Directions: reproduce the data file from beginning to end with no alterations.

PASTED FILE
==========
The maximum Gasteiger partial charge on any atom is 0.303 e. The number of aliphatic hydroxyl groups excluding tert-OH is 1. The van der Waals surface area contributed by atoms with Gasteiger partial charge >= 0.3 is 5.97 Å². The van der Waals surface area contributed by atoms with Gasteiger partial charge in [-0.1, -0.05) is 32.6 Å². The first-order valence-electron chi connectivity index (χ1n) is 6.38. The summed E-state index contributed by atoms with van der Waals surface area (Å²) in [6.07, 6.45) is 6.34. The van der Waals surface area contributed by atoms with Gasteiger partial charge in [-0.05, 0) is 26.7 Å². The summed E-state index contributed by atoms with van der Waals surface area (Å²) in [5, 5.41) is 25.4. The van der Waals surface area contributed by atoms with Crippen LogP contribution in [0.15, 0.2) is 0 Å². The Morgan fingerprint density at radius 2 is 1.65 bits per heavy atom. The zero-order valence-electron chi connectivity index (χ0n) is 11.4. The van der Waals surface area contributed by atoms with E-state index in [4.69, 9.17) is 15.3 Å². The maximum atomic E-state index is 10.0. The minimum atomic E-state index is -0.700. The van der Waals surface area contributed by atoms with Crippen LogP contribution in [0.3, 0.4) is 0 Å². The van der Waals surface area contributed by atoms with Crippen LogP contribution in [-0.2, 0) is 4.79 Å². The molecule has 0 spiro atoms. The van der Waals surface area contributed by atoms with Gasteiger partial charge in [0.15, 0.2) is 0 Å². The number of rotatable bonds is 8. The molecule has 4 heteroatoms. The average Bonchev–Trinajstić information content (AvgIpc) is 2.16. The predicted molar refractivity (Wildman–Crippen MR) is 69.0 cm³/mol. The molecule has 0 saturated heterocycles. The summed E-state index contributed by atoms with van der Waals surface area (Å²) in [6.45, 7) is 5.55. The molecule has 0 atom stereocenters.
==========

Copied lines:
The maximum Gasteiger partial charge on any atom is 0.303 e. The number of aliphatic hydroxyl groups excluding tert-OH is 1. The van der Waals surface area contributed by atoms with Gasteiger partial charge >= 0.3 is 5.97 Å². The van der Waals surface area contributed by atoms with Gasteiger partial charge in [-0.1, -0.05) is 32.6 Å². The first-order valence-electron chi connectivity index (χ1n) is 6.38. The summed E-state index contributed by atoms with van der Waals surface area (Å²) in [6.07, 6.45) is 6.34. The van der Waals surface area contributed by atoms with Gasteiger partial charge in [-0.05, 0) is 26.7 Å². The summed E-state index contributed by atoms with van der Waals surface area (Å²) in [5, 5.41) is 25.4. The van der Waals surface area contributed by atoms with Crippen LogP contribution in [0.15, 0.2) is 0 Å². The Morgan fingerprint density at radius 2 is 1.65 bits per heavy atom. The zero-order valence-electron chi connectivity index (χ0n) is 11.4. The van der Waals surface area contributed by atoms with E-state index in [4.69, 9.17) is 15.3 Å². The maximum atomic E-state index is 10.0. The minimum atomic E-state index is -0.700. The van der Waals surface area contributed by atoms with Crippen LogP contribution in [0.3, 0.4) is 0 Å². The van der Waals surface area contributed by atoms with Crippen LogP contribution in [-0.2, 0) is 4.79 Å². The molecule has 0 spiro atoms. The van der Waals surface area contributed by atoms with Gasteiger partial charge in [0.15, 0.2) is 0 Å². The number of rotatable bonds is 8. The molecule has 4 heteroatoms. The average Bonchev–Trinajstić information content (AvgIpc) is 2.16. The predicted molar refractivity (Wildman–Crippen MR) is 69.0 cm³/mol. The molecule has 0 saturated heterocycles. The summed E-state index contributed by atoms with van der Waals surface area (Å²) in [6.45, 7) is 5.55. The molecule has 0 atom stereocenters.